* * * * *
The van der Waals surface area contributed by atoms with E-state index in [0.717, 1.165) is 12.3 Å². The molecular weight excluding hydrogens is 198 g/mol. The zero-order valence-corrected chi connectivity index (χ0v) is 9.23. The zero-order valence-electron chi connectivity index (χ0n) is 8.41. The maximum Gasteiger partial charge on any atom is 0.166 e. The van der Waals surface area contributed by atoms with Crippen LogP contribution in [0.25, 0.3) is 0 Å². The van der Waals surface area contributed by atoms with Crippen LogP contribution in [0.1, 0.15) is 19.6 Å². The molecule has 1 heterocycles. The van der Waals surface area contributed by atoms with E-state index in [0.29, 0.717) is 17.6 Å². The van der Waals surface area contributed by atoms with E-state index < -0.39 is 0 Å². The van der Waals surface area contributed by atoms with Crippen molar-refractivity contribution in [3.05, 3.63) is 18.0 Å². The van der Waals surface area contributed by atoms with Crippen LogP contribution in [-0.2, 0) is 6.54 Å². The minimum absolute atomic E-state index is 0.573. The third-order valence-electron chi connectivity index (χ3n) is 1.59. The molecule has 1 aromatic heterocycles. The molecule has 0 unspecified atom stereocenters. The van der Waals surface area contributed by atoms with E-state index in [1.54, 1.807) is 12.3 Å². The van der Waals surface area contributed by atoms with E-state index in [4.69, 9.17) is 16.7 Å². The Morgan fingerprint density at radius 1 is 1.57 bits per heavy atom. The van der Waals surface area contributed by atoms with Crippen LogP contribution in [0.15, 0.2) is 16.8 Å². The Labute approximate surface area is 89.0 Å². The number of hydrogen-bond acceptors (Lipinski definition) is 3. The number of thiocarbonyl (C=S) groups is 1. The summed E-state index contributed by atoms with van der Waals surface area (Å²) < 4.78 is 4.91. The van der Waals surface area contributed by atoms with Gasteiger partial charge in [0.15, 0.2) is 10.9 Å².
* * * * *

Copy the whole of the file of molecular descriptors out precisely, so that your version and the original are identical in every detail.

The van der Waals surface area contributed by atoms with E-state index in [0.717, 1.165) is 12.3 Å². The molecular weight excluding hydrogens is 198 g/mol. The zero-order valence-corrected chi connectivity index (χ0v) is 9.23. The zero-order valence-electron chi connectivity index (χ0n) is 8.41. The maximum Gasteiger partial charge on any atom is 0.166 e. The van der Waals surface area contributed by atoms with Crippen LogP contribution in [0.25, 0.3) is 0 Å². The van der Waals surface area contributed by atoms with Crippen LogP contribution in [0.1, 0.15) is 19.6 Å². The molecule has 1 heterocycles. The van der Waals surface area contributed by atoms with E-state index in [0.29, 0.717) is 17.6 Å². The van der Waals surface area contributed by atoms with E-state index < -0.39 is 0 Å². The van der Waals surface area contributed by atoms with Crippen molar-refractivity contribution in [3.05, 3.63) is 18.0 Å². The van der Waals surface area contributed by atoms with Crippen LogP contribution in [-0.2, 0) is 6.54 Å². The minimum absolute atomic E-state index is 0.573. The third-order valence-electron chi connectivity index (χ3n) is 1.59. The molecule has 1 aromatic heterocycles. The molecule has 0 unspecified atom stereocenters. The van der Waals surface area contributed by atoms with E-state index in [1.54, 1.807) is 12.3 Å². The van der Waals surface area contributed by atoms with E-state index in [4.69, 9.17) is 16.7 Å². The Morgan fingerprint density at radius 1 is 1.57 bits per heavy atom. The van der Waals surface area contributed by atoms with Crippen LogP contribution in [0.15, 0.2) is 16.8 Å². The Labute approximate surface area is 89.0 Å². The number of hydrogen-bond acceptors (Lipinski definition) is 3. The number of thiocarbonyl (C=S) groups is 1. The summed E-state index contributed by atoms with van der Waals surface area (Å²) < 4.78 is 4.91. The van der Waals surface area contributed by atoms with Gasteiger partial charge in [0.15, 0.2) is 10.9 Å².